Yes, so let’s talk about the parasympathetic. So the parents is sympathetic is responsible for the rest and digest responses in the body, the body and the brain are in rest and ready for healing when we’re sitting in our parasympathetic nervous system. So the parasympathetic and the sympathetic nervous system they work together In a push me pull you relationship to regulate the body’s responses and regulation in different systems and organs. So when Allison is talking about sitting in your parasympathetic, it’s trying to engage and quote unquote, fire up that parasympathetic nervous system that brings you into rest and digest. And this can also be termed as just being self aware. And in that self awareness where we’re in our parasympathetic and out of the sympathetic is where the healing begins. Going back to what Allison was saying, you really cannot heal if your sympathetic nervous system is engaged, because you’re not, you know, we may say in our bodies, but what it really means is that your nervous system your sympathetic nervous system is fired up. your amygdala is fired up, and you are disassociating the physical from the mental and in order to heal in order to start processing our trauma We need to be able to sit in our bodies and regulate our bodies. And that is where in that self awareness of our bodies we can start to heal and that nervous system starts communicating with the brain and firing in a way that healing can physically happen within the brain.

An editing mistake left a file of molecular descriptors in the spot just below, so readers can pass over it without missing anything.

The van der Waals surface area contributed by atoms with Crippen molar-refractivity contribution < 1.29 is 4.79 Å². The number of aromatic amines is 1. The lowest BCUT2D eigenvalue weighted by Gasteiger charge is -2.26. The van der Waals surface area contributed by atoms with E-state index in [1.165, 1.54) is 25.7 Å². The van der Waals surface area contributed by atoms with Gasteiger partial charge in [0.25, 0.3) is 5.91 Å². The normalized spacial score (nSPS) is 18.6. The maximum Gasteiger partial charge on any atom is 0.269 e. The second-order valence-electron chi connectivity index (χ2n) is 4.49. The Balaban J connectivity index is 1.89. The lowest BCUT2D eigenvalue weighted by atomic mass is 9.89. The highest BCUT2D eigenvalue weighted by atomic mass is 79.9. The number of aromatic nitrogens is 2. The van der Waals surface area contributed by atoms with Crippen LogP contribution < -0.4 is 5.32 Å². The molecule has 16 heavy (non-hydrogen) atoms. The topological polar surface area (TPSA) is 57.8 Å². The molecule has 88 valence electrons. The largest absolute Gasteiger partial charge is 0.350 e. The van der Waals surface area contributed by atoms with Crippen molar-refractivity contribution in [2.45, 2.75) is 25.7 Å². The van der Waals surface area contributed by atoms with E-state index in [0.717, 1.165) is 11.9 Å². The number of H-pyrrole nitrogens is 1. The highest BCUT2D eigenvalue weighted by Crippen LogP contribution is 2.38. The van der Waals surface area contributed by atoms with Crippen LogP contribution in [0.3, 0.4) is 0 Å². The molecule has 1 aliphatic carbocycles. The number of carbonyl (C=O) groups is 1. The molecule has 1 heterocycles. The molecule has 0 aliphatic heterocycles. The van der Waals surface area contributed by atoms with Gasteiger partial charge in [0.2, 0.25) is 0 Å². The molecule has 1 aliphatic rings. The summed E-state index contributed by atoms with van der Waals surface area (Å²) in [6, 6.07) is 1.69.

Yes, and the parasympathetic is rest and digest. And the sympathetic is fight or flight. And I just want to appreciate the gift of the rhymes there. I want us all to take that in and be grateful that we can, we can internalize what these two systems do for us and appreciate what they do for us, and very simply realize that resting and digesting is what most of us are missing. We talked about that all the time and the answer is to activate or fire up like Andie said the parasympathetic Nervous System.